A “crisis” between China and Taiwan would impact “literally every country on Earth,” US Secretary of State Antony Blinken told Euronews last week.
In the midst of escalating tensions between the two nations, China conducted three days of military exercises around Taiwan, which Beijing views as a renegade province.
Any outbreak of hostilities in Taiwan would likely have significant economic and security repercussions worldwide. However, one of the most significant may involve the production of semiconductor processors.
Semiconductors allow the world to function. They are indispensable components of digital products, devices, and infrastructure, including smartphones, automobiles, and medical and military equipment.
As the world becomes increasingly digital, with more Internet of Things (IoT)-enabled devices, artificial intelligence (AI), and cloud, edge, and quantum computing, the demand for semiconductors will only increase.
Blinken noted in his Euronews interview that Taiwan is by far the largest producer of the semiconductors in the globe.
China has resolved to reunite the democratic island of Taiwan with the mainland, a goal that Western nations interpret as code for a potential future large-scale military intervention.
Why are semiconductors so essential and what are they?
Semiconductors, also known as semiconductors, are indispensable components ofinnumerable electronic products that we use every day.
Without semiconductors, everything from smartphones, radios, televisions, computers, laptops, video games, automobiles, airplanes, and other modes of transportation, to a vast array of medical devices, would cease to function.
According to a report from the consulting firm McKinsey & Company, the industry is expected to reach one trillion dollars by 2030.
This report predicts that approximately 70% of growth will be driven by three industries: automotive, computation and data storage, and wireless.
Despite their importance to the modern world, semiconductors are difficult to produce. Producing them is a time-consuming, costly process involving a number of intricate processes.
It is also an expensive and time-consuming process, making it difficult for manufacturers to react rapidly to market changes or technological advancements.
Due to the significance of chips in so many products, disruptions in chip production have devastating effects on the global supply chain. During the COVID pandemic, work-from-home orders caused semiconductor factories to cease in 2020.
When factories began to reopen, there was already a backlog of orders as a result of the increased demand for processors caused by the increase in demand for electronics from people working from home.
This resulted in a shortage of newly manufactured automobiles, as semiconductor manufacturers struggled to meet the increased demand.
Taiwan’s semiconductor manufacturing significance
Taiwan is by far the largest semiconductor manufacturer in the globe. It generates more than sixty percent of them worldwide, and ninety percent of the most advanced ones.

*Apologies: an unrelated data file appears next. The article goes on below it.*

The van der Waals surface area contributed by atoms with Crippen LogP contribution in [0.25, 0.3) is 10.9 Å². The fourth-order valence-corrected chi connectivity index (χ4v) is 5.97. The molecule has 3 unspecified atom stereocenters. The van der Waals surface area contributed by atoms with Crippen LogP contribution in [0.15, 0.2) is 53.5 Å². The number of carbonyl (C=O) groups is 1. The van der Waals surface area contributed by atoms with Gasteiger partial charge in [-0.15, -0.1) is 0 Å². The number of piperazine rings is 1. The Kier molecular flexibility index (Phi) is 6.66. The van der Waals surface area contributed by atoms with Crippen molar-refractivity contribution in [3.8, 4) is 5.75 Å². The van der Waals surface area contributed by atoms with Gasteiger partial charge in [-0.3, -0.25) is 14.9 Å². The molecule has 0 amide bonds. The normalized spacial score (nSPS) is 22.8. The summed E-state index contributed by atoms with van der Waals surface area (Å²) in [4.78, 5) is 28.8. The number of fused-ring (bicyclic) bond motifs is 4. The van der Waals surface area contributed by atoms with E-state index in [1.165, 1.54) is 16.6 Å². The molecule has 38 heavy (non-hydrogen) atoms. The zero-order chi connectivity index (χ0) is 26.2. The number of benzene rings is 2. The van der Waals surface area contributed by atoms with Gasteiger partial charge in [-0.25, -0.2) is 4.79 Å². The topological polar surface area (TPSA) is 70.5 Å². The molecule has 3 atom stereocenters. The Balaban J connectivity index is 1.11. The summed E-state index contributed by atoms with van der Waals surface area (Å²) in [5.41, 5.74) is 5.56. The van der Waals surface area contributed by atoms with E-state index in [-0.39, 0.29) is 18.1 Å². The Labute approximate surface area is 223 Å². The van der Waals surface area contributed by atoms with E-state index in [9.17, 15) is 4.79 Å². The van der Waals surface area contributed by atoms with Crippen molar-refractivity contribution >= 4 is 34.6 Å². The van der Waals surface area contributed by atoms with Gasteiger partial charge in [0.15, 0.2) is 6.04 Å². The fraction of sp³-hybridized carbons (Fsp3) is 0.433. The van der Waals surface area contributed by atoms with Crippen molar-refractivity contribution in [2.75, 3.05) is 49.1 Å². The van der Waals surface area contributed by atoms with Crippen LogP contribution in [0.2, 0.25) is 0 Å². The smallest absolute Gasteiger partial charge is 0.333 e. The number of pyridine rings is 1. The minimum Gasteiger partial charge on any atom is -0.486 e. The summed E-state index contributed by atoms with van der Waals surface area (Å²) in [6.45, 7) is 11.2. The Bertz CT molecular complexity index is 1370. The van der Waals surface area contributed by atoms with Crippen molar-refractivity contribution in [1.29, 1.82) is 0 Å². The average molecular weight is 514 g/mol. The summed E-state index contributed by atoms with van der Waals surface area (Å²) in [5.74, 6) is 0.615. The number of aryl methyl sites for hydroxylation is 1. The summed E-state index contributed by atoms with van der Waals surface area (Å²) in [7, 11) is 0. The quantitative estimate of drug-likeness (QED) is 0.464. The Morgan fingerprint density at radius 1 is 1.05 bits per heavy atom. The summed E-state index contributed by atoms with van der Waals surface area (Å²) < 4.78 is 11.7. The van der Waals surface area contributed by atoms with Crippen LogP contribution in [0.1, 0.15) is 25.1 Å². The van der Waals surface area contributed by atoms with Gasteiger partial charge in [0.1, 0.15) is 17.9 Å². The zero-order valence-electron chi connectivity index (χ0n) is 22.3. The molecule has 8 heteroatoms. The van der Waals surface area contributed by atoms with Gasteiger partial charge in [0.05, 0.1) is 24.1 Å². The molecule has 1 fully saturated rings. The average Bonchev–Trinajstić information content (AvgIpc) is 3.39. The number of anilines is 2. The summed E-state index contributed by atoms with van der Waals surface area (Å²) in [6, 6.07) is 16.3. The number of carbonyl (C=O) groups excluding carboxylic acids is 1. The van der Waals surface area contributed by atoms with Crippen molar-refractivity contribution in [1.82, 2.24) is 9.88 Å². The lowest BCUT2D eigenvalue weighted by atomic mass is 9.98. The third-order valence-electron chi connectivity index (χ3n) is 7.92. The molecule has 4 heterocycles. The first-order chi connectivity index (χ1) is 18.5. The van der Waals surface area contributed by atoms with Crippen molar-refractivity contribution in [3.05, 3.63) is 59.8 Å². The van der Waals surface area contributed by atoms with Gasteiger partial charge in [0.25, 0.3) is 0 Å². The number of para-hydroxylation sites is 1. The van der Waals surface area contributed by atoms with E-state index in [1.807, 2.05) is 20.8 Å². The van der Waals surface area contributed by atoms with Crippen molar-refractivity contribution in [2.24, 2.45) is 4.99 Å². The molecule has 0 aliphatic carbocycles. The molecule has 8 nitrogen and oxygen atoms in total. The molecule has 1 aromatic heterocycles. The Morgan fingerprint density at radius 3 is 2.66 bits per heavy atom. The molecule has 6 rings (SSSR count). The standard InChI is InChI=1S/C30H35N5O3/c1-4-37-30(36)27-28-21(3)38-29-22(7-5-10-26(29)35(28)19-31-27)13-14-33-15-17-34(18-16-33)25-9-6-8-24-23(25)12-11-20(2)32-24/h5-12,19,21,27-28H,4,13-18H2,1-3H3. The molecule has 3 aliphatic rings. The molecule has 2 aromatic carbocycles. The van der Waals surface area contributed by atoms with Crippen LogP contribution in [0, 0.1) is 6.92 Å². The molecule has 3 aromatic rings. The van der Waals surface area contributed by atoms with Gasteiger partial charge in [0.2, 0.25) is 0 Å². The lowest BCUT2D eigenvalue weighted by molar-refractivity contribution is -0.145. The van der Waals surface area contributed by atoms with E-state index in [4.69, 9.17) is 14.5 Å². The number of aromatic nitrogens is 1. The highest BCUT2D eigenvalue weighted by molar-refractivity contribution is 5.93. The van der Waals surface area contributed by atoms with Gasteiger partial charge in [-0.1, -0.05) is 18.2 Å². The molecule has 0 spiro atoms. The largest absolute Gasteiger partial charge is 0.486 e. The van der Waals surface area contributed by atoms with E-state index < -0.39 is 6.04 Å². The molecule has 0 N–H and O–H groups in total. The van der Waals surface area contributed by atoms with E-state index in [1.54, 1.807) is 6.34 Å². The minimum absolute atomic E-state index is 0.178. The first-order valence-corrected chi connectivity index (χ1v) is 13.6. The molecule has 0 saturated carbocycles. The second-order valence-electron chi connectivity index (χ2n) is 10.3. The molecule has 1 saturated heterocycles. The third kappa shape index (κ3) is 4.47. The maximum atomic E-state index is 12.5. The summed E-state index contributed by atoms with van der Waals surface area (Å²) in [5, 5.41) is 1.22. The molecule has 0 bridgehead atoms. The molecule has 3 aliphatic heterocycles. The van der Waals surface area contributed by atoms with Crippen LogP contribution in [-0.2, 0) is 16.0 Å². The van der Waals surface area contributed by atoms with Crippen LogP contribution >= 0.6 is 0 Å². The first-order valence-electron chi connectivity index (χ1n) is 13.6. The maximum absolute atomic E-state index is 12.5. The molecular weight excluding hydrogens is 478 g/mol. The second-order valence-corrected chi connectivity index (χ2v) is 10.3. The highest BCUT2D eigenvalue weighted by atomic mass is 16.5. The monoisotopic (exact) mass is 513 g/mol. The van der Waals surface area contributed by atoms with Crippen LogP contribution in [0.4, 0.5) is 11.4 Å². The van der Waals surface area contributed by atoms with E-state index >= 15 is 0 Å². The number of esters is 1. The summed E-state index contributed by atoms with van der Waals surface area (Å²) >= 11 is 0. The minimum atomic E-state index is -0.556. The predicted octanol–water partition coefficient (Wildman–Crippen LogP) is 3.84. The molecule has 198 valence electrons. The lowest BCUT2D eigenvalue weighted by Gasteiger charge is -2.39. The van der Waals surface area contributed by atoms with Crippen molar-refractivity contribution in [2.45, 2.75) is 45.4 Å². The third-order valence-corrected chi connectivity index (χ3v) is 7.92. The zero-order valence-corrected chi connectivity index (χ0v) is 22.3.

Its largest manufacturer, Taiwan Semiconductor Manufacturing Company (TSMC), supplies processors to companies such as Apple, Qualcomm, and Nvidia, accounting for approximately 54 percent of the global market.
Approximately 12% of the market is held by the United States, whereas only 9% is held by the European nations combined.
Both the United States and the European Union intend to increase semiconductor production. EU officials plan to increase Europe’s share to 20% by 2030, while the US government passed the CHIPS act and invested billions in semiconductor manufacturing last year.
Taiwan remains a crucial source of processors for the world’s electronics, despite the difficulties and costs involved in establishing the entire manufacturing process.
How Chinese aggression against Taiwan might impact the supply
Given Taiwan’s near monopoly on the production of sophisticated chips, any military conflict between China and Taiwan would have enormous global repercussions.
Taiwan’s semiconductor production dominance has been dubbed the “Silicon Shield” by some analysts, implying that China could be prevented from re-absorbing Taiwan due to Taiwan’s global significance in manufacturing electronic components.
China’s recent military exercises around the island raise concerns about the effectiveness of the shield.
“Every day, fifty percent of global commercial traffic passes through the Taiwan Strait,” Blinken told Euronews on April 5 following a NATO foreign affairs meeting in Brussels.
He continued, “Seventy percent of the semiconductors we need for our smartphones, dishwashers, and cars are manufactured in Taiwan.”
The global economy would be severely disrupted if a crisis arose as a result of China’s actions, which is why the international community expects everyone to conduct and act responsibly.
He added, “I heard this in conversations with many of our NATO allies and Asian partners: there is concern that, should there be a crisis as a result of China’s actions regarding Taiwan, it would have repercussions for literally every country on earth.”
If China were to blockade or invade Taiwan, the preponderance of semiconductors used in products around the globe would be immediately cut off.